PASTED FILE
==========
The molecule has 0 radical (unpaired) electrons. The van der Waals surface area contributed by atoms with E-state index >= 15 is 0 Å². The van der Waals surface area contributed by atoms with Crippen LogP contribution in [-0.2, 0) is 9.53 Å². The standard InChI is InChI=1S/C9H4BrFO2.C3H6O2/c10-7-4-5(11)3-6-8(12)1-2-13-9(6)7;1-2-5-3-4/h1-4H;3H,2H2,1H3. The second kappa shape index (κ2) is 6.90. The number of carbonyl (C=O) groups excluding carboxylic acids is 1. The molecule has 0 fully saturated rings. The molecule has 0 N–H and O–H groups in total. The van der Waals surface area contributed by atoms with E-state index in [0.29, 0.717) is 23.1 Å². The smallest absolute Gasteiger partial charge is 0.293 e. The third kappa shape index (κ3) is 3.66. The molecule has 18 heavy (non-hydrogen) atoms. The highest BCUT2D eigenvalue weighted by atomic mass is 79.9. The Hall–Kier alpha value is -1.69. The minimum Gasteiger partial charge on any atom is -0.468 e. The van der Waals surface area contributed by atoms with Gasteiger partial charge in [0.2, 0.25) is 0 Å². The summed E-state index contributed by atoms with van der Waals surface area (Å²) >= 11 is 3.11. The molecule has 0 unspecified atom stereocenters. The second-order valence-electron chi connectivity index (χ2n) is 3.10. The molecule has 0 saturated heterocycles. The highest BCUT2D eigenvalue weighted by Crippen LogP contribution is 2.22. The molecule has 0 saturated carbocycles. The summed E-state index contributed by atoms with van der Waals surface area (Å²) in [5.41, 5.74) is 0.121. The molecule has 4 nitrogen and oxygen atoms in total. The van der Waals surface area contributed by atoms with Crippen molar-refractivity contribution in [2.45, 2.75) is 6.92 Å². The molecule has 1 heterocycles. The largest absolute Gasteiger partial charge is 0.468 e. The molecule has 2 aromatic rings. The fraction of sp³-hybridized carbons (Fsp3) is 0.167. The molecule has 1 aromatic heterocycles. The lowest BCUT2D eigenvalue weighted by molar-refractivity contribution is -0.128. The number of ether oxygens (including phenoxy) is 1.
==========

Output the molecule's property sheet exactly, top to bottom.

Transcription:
The molecule has 0 radical (unpaired) electrons. The van der Waals surface area contributed by atoms with E-state index >= 15 is 0 Å². The van der Waals surface area contributed by atoms with Crippen LogP contribution in [-0.2, 0) is 9.53 Å². The standard InChI is InChI=1S/C9H4BrFO2.C3H6O2/c10-7-4-5(11)3-6-8(12)1-2-13-9(6)7;1-2-5-3-4/h1-4H;3H,2H2,1H3. The second kappa shape index (κ2) is 6.90. The number of carbonyl (C=O) groups excluding carboxylic acids is 1. The molecule has 0 fully saturated rings. The molecule has 0 N–H and O–H groups in total. The van der Waals surface area contributed by atoms with E-state index in [0.29, 0.717) is 23.1 Å². The smallest absolute Gasteiger partial charge is 0.293 e. The third kappa shape index (κ3) is 3.66. The molecule has 18 heavy (non-hydrogen) atoms. The highest BCUT2D eigenvalue weighted by atomic mass is 79.9. The Hall–Kier alpha value is -1.69. The minimum Gasteiger partial charge on any atom is -0.468 e. The van der Waals surface area contributed by atoms with Gasteiger partial charge in [0.2, 0.25) is 0 Å². The summed E-state index contributed by atoms with van der Waals surface area (Å²) >= 11 is 3.11. The molecule has 0 unspecified atom stereocenters. The second-order valence-electron chi connectivity index (χ2n) is 3.10. The molecule has 0 saturated heterocycles. The highest BCUT2D eigenvalue weighted by Crippen LogP contribution is 2.22. The molecule has 0 saturated carbocycles. The summed E-state index contributed by atoms with van der Waals surface area (Å²) in [5.41, 5.74) is 0.121. The molecule has 4 nitrogen and oxygen atoms in total. The van der Waals surface area contributed by atoms with Crippen molar-refractivity contribution in [2.45, 2.75) is 6.92 Å². The molecule has 1 heterocycles. The largest absolute Gasteiger partial charge is 0.468 e. The molecule has 2 aromatic rings. The fraction of sp³-hybridized carbons (Fsp3) is 0.167. The molecule has 1 aromatic heterocycles. The lowest BCUT2D eigenvalue weighted by molar-refractivity contribution is -0.128. The number of ether oxygens (including phenoxy) is 1.